The 16th May, 2020, marks the 30th anniversary of the death of Sammy Davis, Jr.
While we are always sad that Sammy was taken from us all way too soon (he was 64), we think this is a time to reflect on the many marvellous talents that Sammy brought to the world of entertainment.
In tribute, here are some of our favourite YouTube videos, reflecting the many and varied skills which with he thrilled audiences for 60 years.
Sammy performed as a Trio with his father and ‘uncle’ Will Mastin from 1936 until 1958, first in vaudeville and then in nightclubs. This routine is from their second appearance on national TV, on The Colgate Comedy Hour hosted by Eddie Cantor in 1951.
An amazing (seated!) rendition of one of Sammy’s most famous songs, from The Andy Williams Show in 1962. His career yielded over 50 albums, but “What Kind Of Fool Am I” stands out. It was Sammy’s first million-seller and was entered into the Grammy Hall of Fame in 2002.
The Tap Dancer
Trained as a ‘flash’ dancer, Sammy regularly included tap in his live and TV performances. Here he jumps on top a piano played by host Steve Allen on The Steve Allen Show in 1956.
One of the first African Americans to do impressions of white singers and actors in front of white audiences, Sammy’s impressions were legendary. Here he runs through his whole repertoire (Cagney, Brando, Jerry, Nat, Tony, Frank, Louis, Dean, etc) on The Big Party in 1959.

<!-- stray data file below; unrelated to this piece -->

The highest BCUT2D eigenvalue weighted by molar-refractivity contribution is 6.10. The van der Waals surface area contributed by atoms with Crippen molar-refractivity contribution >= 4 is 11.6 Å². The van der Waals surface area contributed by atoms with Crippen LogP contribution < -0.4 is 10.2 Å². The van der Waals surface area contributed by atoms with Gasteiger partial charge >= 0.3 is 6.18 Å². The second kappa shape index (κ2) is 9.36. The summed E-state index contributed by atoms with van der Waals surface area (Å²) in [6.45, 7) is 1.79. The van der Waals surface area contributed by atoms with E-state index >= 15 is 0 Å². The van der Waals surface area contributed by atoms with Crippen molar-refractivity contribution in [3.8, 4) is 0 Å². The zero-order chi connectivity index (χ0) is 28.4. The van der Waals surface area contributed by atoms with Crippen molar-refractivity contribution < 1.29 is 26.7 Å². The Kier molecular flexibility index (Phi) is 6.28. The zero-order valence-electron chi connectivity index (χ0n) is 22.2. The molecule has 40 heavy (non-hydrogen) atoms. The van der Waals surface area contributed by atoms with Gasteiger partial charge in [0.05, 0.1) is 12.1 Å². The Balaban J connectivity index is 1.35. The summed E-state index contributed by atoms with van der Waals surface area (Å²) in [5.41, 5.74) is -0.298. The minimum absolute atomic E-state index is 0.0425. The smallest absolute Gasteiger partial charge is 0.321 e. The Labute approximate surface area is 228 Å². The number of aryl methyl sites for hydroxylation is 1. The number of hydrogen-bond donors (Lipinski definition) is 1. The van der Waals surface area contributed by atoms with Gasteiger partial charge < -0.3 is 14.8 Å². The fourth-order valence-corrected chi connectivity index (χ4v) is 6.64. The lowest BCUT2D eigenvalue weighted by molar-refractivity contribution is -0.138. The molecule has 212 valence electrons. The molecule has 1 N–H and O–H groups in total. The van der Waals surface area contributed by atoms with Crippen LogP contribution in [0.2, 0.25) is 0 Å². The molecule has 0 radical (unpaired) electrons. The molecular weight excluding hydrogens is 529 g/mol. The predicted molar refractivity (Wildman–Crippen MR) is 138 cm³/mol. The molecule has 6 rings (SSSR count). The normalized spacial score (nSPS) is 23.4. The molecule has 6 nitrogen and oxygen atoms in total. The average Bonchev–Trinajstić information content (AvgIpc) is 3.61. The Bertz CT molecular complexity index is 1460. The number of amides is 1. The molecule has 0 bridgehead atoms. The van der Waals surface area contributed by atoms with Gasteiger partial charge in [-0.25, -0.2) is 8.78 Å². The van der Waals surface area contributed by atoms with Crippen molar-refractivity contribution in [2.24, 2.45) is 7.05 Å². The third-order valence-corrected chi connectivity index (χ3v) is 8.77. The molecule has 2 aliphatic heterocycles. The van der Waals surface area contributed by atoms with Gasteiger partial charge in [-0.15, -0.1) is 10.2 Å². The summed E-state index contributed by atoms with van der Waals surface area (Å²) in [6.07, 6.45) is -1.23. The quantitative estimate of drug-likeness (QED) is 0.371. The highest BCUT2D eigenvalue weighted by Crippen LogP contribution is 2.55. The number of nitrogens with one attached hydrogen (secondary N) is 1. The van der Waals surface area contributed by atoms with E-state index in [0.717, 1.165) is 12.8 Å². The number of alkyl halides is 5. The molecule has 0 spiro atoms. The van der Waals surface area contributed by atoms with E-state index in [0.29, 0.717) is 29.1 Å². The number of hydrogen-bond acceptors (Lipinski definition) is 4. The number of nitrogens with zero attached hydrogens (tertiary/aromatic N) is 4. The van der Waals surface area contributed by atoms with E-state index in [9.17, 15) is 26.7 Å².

Touring the jazz halls and nightclubs of America for two decades, Sammy picked up a thing or two on the traps from his performer contemporaries. Enjoy this extended drum solo from the TV special A Tribute To Eddie Condon in 1964.
Sammy could play several instruments, but mostly just for show. The vibraphone, on the other hand, he developed a real knack for. Here he holds his own nicely in a genuine jazz jam session on Frankly Jazz in 1961. Multitalented is an understatement.
Although never a bankable movie star in his own right, Sammy had several iconic roles on film, including Sportin’ Life in Porgy And Bess, and as Big Daddy in the grooviest Bob Fosse dance sequence of all time, “Rhythm Of Life” from Sweet Charity in 1969.
The Entertainment Icon
During the 1980s, Sammy was at the top of his game, touring the world as a respected elder statesman of entertainment. His most enduring contribution to popular culture may just be “Mr. Bojangles”, which was his regular closing number for almost two decades.